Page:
Who is most relevant to the question of whether it is politically feasible for Obama to follow through on his State of the Union promise (http://www.dailykos.com/...) to take executive actions against climate change?

Public opinion is swinging quickly, as even the WSJ admits that:

The latest polling shows support for government action on climate, even the kind of executive actions Mr. Obama threatened. And Thursday, the Government Accountability Office said for the first time that climate change poses a direct financial threat to the federal government. (http://blogs.wsj.com/...)
McKibben’s (and the Sierra Club’s) February 17 demonstration in Washington will be important confirmation that many people are getting more active (and supporting civil disobedience) in demanding urgent and fundamental climate change action as a top priority.


"I'm totally in opposition to that [unilateral executive] approach," [West Virginia SenatorJoe] Manchin said. "Our founding fathers put a system together that has worked pretty well for us, and I think we should adhere to the system we have - the three branches of government, with responsibilities and powers invested in each. I would be very outspoken if that would come to pass and he would try to circumvent that." (http://www.heraldstaronline.com/...)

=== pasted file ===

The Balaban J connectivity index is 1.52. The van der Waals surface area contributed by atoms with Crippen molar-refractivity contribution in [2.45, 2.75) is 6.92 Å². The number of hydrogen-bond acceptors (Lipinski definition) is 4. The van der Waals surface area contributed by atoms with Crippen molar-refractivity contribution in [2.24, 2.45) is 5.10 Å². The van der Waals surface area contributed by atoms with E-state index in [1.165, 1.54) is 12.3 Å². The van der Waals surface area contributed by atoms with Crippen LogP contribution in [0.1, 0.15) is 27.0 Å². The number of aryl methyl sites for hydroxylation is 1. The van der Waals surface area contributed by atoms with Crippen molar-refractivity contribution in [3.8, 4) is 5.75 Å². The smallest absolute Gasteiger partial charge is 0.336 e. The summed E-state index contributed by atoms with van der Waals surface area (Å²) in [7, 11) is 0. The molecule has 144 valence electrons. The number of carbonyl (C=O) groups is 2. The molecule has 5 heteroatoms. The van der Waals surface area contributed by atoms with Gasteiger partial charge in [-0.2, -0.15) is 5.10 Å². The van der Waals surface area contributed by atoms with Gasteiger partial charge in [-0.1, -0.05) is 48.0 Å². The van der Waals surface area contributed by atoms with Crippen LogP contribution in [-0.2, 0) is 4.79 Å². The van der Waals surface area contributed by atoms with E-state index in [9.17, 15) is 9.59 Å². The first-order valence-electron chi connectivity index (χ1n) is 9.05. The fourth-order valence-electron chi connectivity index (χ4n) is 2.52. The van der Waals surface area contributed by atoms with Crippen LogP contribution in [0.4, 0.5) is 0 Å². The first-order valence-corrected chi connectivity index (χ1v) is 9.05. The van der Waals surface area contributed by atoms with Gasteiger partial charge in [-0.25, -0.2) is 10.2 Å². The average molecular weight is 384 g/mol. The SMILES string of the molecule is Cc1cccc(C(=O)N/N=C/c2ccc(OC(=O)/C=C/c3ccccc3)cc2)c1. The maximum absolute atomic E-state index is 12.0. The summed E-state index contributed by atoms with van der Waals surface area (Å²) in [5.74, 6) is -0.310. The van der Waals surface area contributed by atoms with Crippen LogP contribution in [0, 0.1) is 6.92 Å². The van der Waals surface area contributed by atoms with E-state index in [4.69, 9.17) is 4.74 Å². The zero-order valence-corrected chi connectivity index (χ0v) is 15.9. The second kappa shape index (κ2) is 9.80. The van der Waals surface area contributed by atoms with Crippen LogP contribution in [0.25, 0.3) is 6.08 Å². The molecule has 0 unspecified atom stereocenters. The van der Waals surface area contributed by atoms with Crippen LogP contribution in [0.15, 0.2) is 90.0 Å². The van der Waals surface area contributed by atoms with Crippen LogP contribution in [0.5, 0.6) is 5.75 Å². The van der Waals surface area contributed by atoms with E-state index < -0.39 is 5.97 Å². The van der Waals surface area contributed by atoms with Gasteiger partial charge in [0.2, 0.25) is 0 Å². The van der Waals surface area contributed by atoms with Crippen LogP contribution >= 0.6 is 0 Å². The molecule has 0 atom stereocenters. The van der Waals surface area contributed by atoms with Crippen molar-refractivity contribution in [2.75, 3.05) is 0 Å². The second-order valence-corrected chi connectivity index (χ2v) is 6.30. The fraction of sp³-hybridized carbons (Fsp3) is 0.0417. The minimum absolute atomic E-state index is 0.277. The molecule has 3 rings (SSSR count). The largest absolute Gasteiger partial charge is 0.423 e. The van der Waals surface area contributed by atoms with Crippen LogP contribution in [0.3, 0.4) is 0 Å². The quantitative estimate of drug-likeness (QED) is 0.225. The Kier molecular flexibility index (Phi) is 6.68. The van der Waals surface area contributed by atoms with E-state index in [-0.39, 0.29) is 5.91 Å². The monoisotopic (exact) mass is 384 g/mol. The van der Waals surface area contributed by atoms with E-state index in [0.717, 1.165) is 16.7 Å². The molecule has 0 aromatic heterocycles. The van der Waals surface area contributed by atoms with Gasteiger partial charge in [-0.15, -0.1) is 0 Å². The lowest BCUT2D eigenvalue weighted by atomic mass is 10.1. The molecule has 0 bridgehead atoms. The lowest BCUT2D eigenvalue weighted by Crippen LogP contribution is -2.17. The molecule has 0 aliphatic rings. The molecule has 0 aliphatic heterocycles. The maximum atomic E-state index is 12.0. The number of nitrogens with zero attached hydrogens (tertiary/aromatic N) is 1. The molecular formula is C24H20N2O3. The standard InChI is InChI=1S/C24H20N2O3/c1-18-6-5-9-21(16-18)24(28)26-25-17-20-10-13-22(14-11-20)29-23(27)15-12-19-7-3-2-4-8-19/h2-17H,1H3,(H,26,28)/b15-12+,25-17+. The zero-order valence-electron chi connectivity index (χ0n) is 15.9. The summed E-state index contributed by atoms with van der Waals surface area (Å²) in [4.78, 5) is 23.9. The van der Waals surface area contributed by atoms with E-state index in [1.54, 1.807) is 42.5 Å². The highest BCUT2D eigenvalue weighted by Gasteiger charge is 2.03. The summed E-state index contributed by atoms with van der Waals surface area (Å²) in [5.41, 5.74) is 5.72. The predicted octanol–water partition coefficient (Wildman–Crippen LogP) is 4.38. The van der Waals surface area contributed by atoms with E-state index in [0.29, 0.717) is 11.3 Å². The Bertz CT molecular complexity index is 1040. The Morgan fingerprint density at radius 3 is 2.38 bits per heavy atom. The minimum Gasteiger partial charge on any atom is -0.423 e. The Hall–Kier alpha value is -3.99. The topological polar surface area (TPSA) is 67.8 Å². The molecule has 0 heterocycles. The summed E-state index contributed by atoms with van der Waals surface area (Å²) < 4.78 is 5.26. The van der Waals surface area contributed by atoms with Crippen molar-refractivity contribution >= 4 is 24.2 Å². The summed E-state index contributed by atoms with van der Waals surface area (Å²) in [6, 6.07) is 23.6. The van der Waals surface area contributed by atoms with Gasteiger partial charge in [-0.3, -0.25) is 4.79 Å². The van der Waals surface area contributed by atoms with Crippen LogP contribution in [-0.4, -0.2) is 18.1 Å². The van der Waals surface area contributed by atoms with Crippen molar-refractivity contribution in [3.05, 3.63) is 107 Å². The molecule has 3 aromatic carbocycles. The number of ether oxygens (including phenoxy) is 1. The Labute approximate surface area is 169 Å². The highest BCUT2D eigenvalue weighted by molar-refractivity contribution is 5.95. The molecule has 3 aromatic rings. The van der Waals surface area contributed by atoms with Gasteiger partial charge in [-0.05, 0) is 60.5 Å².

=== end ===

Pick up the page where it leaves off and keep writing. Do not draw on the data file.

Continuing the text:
A Senator from notoriously coal-dependent West Virginia is probably less relevant than Republican “moderates” in states that are not so dependent on coal, for example:
Sen. Susan Collins (R-Maine) said she wonders where the president's been all this time. "I think the president relies too much on executive orders and not enough on working with Congress to produce legislation," Collins said. (http://www.huffingtonpost.com/...)
What is the relevance of Obama nominations of Kerry and Hagel?

Kerry’s well-known concern about environmental issues suggests hat he would be embarrassed if the Department of State approved the Keystone XL pipeline shortly after he became Secretary.  Would he have given up his Senate seat and committee chairmanship for this?

Hagel’s present role, in highlighting (as filibustered nominee) the impossibility of “working with Congress” (per Senator Collins’ dishonest comment above), could greatly increase Obama’s ability to secure support from a majority of the public for aggressive executive actions.

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